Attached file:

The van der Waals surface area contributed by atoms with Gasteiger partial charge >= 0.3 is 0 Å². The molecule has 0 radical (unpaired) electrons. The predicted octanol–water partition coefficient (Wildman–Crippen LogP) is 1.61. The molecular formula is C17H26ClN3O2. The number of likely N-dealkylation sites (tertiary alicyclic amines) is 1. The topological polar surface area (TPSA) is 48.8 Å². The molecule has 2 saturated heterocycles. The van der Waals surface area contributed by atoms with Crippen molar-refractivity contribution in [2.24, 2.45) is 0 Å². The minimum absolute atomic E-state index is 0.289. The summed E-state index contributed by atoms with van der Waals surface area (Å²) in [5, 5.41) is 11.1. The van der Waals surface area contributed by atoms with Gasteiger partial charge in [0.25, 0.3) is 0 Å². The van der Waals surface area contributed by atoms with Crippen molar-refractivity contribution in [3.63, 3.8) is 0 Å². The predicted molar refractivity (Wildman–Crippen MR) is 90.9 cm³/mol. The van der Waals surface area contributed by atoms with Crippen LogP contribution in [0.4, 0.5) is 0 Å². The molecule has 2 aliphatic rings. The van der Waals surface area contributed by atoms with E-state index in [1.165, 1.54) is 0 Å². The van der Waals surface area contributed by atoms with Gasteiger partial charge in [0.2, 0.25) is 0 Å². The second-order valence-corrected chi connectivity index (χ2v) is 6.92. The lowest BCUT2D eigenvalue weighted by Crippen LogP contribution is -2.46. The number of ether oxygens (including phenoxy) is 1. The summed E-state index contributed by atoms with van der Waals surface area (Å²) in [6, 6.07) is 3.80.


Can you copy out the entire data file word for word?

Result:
The van der Waals surface area contributed by atoms with Gasteiger partial charge >= 0.3 is 0 Å². The molecule has 0 radical (unpaired) electrons. The predicted octanol–water partition coefficient (Wildman–Crippen LogP) is 1.61. The molecular formula is C17H26ClN3O2. The number of likely N-dealkylation sites (tertiary alicyclic amines) is 1. The topological polar surface area (TPSA) is 48.8 Å². The molecule has 2 saturated heterocycles. The van der Waals surface area contributed by atoms with Crippen molar-refractivity contribution in [2.24, 2.45) is 0 Å². The minimum absolute atomic E-state index is 0.289. The summed E-state index contributed by atoms with van der Waals surface area (Å²) in [5, 5.41) is 11.1. The van der Waals surface area contributed by atoms with Gasteiger partial charge in [0.25, 0.3) is 0 Å². The van der Waals surface area contributed by atoms with Crippen molar-refractivity contribution in [3.63, 3.8) is 0 Å². The predicted molar refractivity (Wildman–Crippen MR) is 90.9 cm³/mol. The van der Waals surface area contributed by atoms with Crippen LogP contribution in [0.4, 0.5) is 0 Å². The molecule has 2 aliphatic rings. The van der Waals surface area contributed by atoms with E-state index in [1.165, 1.54) is 0 Å². The van der Waals surface area contributed by atoms with Gasteiger partial charge in [0.2, 0.25) is 0 Å². The second-order valence-corrected chi connectivity index (χ2v) is 6.92. The lowest BCUT2D eigenvalue weighted by Crippen LogP contribution is -2.46. The number of ether oxygens (including phenoxy) is 1. The summed E-state index contributed by atoms with van der Waals surface area (Å²) in [6, 6.07) is 3.80.